“We drifted apart. I gave her one of my clubs to run as an anniversary present and she was out most nights and sleeping all day, just like me. She had one night off a week and I had none. I used all my free time to expand my business into other sectors… I don’t blame her for having the affair; it was my fault really.” He looked sad as he raised his eyes to the glittered night sky. “I chose my business over my marriage.” He snorted sardonically. “Had to get my priorities right, eh?”
“Maybe she just wasn’t right for you.” said Kayleigh gently.
“Maybe.” He shrugged.
There was a long silence broken only by the surf and the chirruping of nocturnal forest creatures.
He put his arms around her shoulders. “I’ve had one of the guest rooms made up for you, but…”
“But what?” She grinned in the darkness.
“But… I was hoping you might want to spend tonight… in my chamber.”
She felt her skin tingle. “I’d love to.”
Half an hour later, Kayleigh was in her room, rummaging through all the things she’d bought in Singapore. She found the frilly nightdress, showered and put it on. She donned her dressing gown and left the room, padded along to the master bedroom and knocked, already breathing heavily in anticipation.
She opened the door and entered the room. Her feet sank into the thick carpet. Malcolm lay on a huge, circular divan, draped from the ceiling by a mosquito net. A soft glow focused on him like a spotlight and a tranquil piano sonata played from invisible speakers at a low volume.
“How are you, Kayleigh?” The light reflected off his corneas like a pair of fireflies, flicking off and on as he blinked.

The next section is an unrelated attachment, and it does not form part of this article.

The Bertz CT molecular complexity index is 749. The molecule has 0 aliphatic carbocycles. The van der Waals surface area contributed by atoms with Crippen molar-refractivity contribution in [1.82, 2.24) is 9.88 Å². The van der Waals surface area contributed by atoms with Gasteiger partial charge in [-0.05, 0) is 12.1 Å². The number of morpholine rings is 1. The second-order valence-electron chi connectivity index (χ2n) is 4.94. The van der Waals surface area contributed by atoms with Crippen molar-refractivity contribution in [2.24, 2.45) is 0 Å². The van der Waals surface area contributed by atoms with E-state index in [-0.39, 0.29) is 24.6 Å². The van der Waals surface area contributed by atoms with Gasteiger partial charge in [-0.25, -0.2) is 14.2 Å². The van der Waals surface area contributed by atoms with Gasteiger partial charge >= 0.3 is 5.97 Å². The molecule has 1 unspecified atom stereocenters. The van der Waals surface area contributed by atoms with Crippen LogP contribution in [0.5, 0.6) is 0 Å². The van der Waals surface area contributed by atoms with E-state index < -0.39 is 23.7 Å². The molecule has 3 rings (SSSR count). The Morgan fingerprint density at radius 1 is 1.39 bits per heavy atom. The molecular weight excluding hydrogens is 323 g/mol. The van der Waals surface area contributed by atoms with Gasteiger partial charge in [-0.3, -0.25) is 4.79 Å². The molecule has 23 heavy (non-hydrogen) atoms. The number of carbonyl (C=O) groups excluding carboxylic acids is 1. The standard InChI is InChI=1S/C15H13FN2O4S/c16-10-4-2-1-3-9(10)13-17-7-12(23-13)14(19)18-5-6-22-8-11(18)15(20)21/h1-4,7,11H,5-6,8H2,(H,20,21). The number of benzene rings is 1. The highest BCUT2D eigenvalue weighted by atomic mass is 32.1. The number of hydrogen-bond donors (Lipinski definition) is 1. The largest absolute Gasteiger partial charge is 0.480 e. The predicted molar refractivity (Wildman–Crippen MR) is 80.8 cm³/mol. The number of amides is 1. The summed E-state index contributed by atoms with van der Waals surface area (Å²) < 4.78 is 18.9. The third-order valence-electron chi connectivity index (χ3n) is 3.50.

“A little nervous.”
“There’s no need to be.” He beckoned. “Come closer.”
She stepped forward into the light. Tustian was sitting up in bed with a satin sheet around him; only his bare chest and arms were exposed.
“Don’t be shy, Kayleigh.”
“I’m not. It’s just… it’s been a long time for me since I last… did anything like this.”
She chuckled. “Oh, come on!”
“I mean it. Sandy was the last woman I slept with and that was almost seven years ago.”
“It must have been celibacy by your choice!”
There was a silence. He looked down at himself. “I’m not wearing any pyjamas, you know. It’s so hot here that I never do… Are you going to wear that thing all night?” He pointed at her nightie.
“I thought you’d like it. I got it at Singapore airport with the money you gave me.”
He smiled. “I do like it, but right now I’d like even more to see you without it.”
She paused then bent over and slid her briefs off. She tossed them into the corner with the hook of her toe. “There. Now there’s nothing to get in the way.”
“Yes, there is, Kayleigh.”
“Please. I’d like to see you with nothing on at all.”
“I can’t let you.”
“Because I’m hideous! If you saw my naked body you’d have me on the first plane out of here!”
“You silly girl!” He laughed and threw back the sheets.
She gasped as he leaped naked from the bed and took her in his arms. “Now then, put one arm through here, like so… And the other… there. Now put your hands up. Good!” He tugged the silky fabric over her head and dropped it to the floor.